1. Connection establishment: in this stage, a client and server find one another (e.g., by DNS resolver or directly via IP address), authenticate themselves, and exchange session keys which are later used to bulk encrypt application data. This is all setup for secure communication, and is where the public key cryptography goes.
  2. Session: This concerns the actual communication of application data between client and server, with the knowledge that only authenticated parties are able to read the communications. This is encrypted via symmetric cryptography under the shared keys, which were exchanged during setup.

We observed that by modifying TLS, it is possible to perform connection establishment over UDP (to remove a round trip) while waiting for our TCP handshake to occur in parallel. Next we switch to TCP to continue the session portion as normal. In essence, we turbo-charge the connection establishment, then revert to standard procedure for the session. We call this approach TurboTLS.


  1. Is this secure? Can something go wrong with merging two transport protocols underneath a security protocol? To demonstrate security, we’ll show that a client and server can interact over TLS without ever knowing it’s TurboTLS: A middlebox intercepts the client connection establishment request, converts it to UDP, then forwards it. Similarly, a reverse proxy can convert the request back before forwarding to a server. In principle, adversaries could be doing this to our TLS traffic today without compromising the security goals of TLS, so TurboTLS's alternative network flows don't weaken security.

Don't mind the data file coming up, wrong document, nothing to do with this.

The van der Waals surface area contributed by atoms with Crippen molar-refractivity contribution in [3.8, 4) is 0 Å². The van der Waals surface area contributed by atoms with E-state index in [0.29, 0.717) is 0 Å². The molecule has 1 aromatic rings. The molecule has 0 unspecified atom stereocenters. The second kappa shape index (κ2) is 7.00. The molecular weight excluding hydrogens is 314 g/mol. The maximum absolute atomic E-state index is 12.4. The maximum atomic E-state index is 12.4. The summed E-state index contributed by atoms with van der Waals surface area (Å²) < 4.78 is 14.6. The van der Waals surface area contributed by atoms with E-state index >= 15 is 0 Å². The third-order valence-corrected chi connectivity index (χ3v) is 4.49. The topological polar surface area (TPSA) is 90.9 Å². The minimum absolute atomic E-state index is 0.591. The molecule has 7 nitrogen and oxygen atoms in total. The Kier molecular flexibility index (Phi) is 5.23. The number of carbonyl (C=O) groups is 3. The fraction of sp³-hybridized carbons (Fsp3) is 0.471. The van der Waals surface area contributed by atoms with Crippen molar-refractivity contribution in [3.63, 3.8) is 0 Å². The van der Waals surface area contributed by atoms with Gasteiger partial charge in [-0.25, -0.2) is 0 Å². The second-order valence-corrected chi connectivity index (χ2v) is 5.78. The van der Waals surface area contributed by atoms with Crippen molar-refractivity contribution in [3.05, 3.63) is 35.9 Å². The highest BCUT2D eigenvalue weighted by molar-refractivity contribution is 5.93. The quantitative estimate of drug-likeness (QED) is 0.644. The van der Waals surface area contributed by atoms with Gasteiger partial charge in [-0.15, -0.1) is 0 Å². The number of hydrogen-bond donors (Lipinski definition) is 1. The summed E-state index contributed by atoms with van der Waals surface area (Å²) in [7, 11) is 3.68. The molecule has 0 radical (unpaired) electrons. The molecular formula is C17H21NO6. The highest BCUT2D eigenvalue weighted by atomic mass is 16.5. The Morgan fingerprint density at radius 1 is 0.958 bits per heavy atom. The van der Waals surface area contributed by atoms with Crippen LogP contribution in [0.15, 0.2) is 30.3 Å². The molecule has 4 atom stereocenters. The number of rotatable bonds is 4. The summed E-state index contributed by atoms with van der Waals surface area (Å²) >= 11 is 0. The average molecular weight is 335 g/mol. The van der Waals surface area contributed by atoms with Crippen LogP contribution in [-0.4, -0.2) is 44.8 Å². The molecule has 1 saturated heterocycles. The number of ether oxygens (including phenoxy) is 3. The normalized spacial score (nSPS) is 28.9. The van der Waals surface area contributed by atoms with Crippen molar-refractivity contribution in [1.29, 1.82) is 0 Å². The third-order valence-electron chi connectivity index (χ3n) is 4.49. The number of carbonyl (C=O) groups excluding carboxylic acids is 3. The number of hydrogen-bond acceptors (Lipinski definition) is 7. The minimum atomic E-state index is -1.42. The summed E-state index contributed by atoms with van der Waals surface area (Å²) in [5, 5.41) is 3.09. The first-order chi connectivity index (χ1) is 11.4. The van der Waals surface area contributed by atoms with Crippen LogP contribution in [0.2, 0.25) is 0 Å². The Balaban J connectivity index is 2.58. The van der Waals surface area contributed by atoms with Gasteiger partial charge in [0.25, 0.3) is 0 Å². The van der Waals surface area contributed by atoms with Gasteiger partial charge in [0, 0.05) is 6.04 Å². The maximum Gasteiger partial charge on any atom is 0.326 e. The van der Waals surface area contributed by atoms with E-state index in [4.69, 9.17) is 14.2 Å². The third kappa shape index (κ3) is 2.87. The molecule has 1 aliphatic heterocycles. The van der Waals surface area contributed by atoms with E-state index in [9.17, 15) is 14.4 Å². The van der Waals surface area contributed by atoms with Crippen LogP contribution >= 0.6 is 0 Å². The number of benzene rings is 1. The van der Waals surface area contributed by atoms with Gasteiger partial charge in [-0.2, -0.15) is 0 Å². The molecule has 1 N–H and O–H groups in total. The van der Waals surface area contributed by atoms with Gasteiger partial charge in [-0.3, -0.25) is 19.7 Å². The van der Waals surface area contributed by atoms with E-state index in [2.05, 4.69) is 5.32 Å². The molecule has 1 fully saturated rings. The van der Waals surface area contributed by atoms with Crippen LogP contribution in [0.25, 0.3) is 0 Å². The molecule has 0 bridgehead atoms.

2. Aren’t there already other optimizations like this out there? There are many techniques to optimize secure channel protocols, like TCP Fast Open, MinimaLT, TLS False Start, OPTLS, DTLS, and others. Some are appropriate for certain applications but not others, some struggle for adoption due to significant infrastructural changes required, and some change the TLS state machine and thus alter the security model. We discuss how TurboTLS fits into the landscape further in our full paper.
  3. Won’t traffic get filtered or blocked somewhere and have to re-initiate with a different protocol? That might be true in some cases, but it won't affect performance: we still send the TCP SYN at the same time as the first client-to-server packet. This way, if the UDP Client Hello gets lost, TLS still proceeds as it normally would, without any delay. The latency’s upper bound is limited by what you would have done anyway. In total, the Client then waits a small amount of extra time for the Server response (presuming it received a UDP request), and reverts to the TCP method at a cutoff.